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A Film of Agreement

Argentina, 1985 (Santiago Mitre, 2022, Argentina)

by Filipe Furtado

       Argentina, 1985 is a cathartic film of undeniable success. Between its strengths and flaws, the film is skilled at turning the importance of its subject matter, and there is no doubt that it is a movie of big themes that knows very well that it matters for what it says, whose importance is a driving source of its drama. When at its climax Ricardo Darín (as always, the official face of Argentina's tradition of quality) shouts "never again" in the midst of official speech portrayed by the camera with pageantry, occasional shots of an audience that approves as much as the one watching it, and a grandiloquent score, there is no doubt that Argentina, 1985 is as effective a film as it is familiar. A good product with an important story ready to please a leftist audience for whom it is urgent and relevant.

       This is undoubtedly a movie destined to be overrated by cinephiles who like to agree with the movies they watch. After all, how can one dislike a film about the importance of prosecuting and jailing military torturers? Even more so here in Brazil, in which this theme is so painful and released on the eve of the elections as it was. Especially when it comes packaged in such basic competence. There will of course be the opposite reaction, because there is also a cinephile for whom the same movie will be a cause of allergy, for whom a message and good intentions film with proudly conservative form will be suspect on principle, above all when one agrees with it. I don't think it's one of the most productive discussions at all, although both sides are at least partly right, and anyway what I find most interesting about Argentina, 1985 is closely linked to its position as a film of agreement, for better or for worse.

        Director Santiago Mitre is no stranger to any of this; his three previous movies The Student (2011), Paulina (2015) and The Summit (2017) are all works about the intricacies of political discourse and pursue the most conventional form possible, a very particular and uneven form of populist filmmaking. Political films, then, because they are presented as films about politics and whose interest is concentrated in the way they are meant to be concerned with how this discourse takes shape. They are all very similar and mechanical in the exposition of their platitudes. In this one, it is mainly because of the understanding that the trial of the military junta is not about justice or its crimes, but a matter of image. Mitre and his collaborators understood that the trial is a media gesture and that the politics involved are all symbolic. A matter of exposing those horrible men for who they really are, or as Darín's character says, "Videla is shorter than he looks." Images are made up all the time, but the film apparatus can also be used in ways that reveal them.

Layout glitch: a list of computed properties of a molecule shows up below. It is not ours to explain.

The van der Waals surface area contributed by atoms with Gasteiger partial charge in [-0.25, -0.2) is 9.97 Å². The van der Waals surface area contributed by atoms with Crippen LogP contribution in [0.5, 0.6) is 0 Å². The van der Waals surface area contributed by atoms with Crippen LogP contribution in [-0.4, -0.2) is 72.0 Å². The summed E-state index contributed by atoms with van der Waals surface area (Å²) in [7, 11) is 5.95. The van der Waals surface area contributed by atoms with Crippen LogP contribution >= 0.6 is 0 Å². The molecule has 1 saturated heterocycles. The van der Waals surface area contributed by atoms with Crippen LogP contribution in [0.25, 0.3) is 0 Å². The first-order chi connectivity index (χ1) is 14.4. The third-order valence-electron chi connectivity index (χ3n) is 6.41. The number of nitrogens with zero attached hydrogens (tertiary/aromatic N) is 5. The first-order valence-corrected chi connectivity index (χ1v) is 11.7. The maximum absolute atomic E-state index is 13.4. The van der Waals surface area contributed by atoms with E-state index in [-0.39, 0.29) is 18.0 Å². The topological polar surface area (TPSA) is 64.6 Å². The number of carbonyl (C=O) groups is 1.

The greatest value of Argentina, 1985 seems to me intimately linked to this relationship between its images and position as a movie of consensus. Because much more than a triumphant movie, it is nearly an accidental lament about itself. The movie's dramatic center is not in Darin's righteous judge, but in his chief assistant, played by Peter Lanzani, an aristocratic type from a conservative, military-connected family whose mother "goes to the same mass as Videla on Sundays," and the movie's emotional climax is not Darin's big speech or the sentences, but the equally triumphal moment in which Lanzani gets a call from his mother after a particularly gruesome testimony that confirms that she too finds those men monstrous. A victory for the image, but above all a victory for a notion that the evidence of violent abuse committed by government agents working under Videla and his junta should be enough to reach across ideological lines, that there was enough consensus in the liberal democracy of the second half of the 20th century to treat these crimes as unforgivable.

        I grew up and became politically aware in the first decade of the so-called New Republic, so the idea of a person who would vote for the PFL [Brazil’s biggest conservative party in the 1990s] and at the same time turn up his nose at the mention of the crimes of the military dictatorship was very familiar to me, and I imagine that Mitre who is about a year older has very similar experiences in Argentina. His movie is strong less for its historical lesson, but for being a film of history, which is very directly connected to those years.  In a somewhat accidental way it is a lament, a longing to return to when such an agreement was possible, to a time when the idea that government violence against its citizens would be unacceptable. It is a movie of the last fifteen years of the 20th century made in 2022 completely unable to solve its own contradictions. The movie's populism has power precisely because it is impossible; it falls to the movie to imagine a world in which it would make sense as the supra-ideological work that it dreams of being. A fantasy of a humanist consensus that collapsed. It is a paradox, a curious movie exactly because it is an old movie, everything that is obsolete about it lends it an unexpected strength.

April, 2023

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